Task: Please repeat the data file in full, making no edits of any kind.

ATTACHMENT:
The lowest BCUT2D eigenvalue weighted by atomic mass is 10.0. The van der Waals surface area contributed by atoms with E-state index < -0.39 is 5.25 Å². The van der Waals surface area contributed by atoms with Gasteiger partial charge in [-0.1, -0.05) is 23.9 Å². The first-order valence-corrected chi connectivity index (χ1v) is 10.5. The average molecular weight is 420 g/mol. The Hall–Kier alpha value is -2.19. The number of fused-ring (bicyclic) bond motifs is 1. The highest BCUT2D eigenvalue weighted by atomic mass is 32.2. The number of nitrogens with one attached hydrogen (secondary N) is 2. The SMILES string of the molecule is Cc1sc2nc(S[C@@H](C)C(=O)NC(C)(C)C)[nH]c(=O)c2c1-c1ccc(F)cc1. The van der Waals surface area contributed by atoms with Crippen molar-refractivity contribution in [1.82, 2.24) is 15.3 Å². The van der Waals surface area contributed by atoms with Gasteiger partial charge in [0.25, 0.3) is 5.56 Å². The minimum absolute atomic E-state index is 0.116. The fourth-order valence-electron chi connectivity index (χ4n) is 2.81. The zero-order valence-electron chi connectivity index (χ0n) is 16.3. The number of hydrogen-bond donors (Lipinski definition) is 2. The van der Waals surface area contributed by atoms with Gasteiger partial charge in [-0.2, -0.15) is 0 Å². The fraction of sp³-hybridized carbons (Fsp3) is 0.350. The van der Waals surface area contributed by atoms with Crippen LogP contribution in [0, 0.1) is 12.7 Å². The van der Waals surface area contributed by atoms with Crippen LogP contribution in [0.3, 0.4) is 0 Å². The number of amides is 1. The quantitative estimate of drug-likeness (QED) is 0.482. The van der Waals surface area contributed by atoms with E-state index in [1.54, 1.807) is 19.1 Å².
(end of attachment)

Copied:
The lowest BCUT2D eigenvalue weighted by atomic mass is 10.0. The van der Waals surface area contributed by atoms with E-state index < -0.39 is 5.25 Å². The van der Waals surface area contributed by atoms with Gasteiger partial charge in [-0.1, -0.05) is 23.9 Å². The first-order valence-corrected chi connectivity index (χ1v) is 10.5. The average molecular weight is 420 g/mol. The Hall–Kier alpha value is -2.19. The number of fused-ring (bicyclic) bond motifs is 1. The highest BCUT2D eigenvalue weighted by atomic mass is 32.2. The number of nitrogens with one attached hydrogen (secondary N) is 2. The SMILES string of the molecule is Cc1sc2nc(S[C@@H](C)C(=O)NC(C)(C)C)[nH]c(=O)c2c1-c1ccc(F)cc1. The van der Waals surface area contributed by atoms with Crippen molar-refractivity contribution in [1.82, 2.24) is 15.3 Å². The van der Waals surface area contributed by atoms with Gasteiger partial charge in [0.25, 0.3) is 5.56 Å². The minimum absolute atomic E-state index is 0.116. The fourth-order valence-electron chi connectivity index (χ4n) is 2.81. The zero-order valence-electron chi connectivity index (χ0n) is 16.3. The number of hydrogen-bond donors (Lipinski definition) is 2. The van der Waals surface area contributed by atoms with Gasteiger partial charge in [-0.2, -0.15) is 0 Å². The fraction of sp³-hybridized carbons (Fsp3) is 0.350. The van der Waals surface area contributed by atoms with Crippen LogP contribution in [0, 0.1) is 12.7 Å². The van der Waals surface area contributed by atoms with Crippen LogP contribution in [0.3, 0.4) is 0 Å². The number of amides is 1. The quantitative estimate of drug-likeness (QED) is 0.482. The van der Waals surface area contributed by atoms with E-state index in [1.54, 1.807) is 19.1 Å².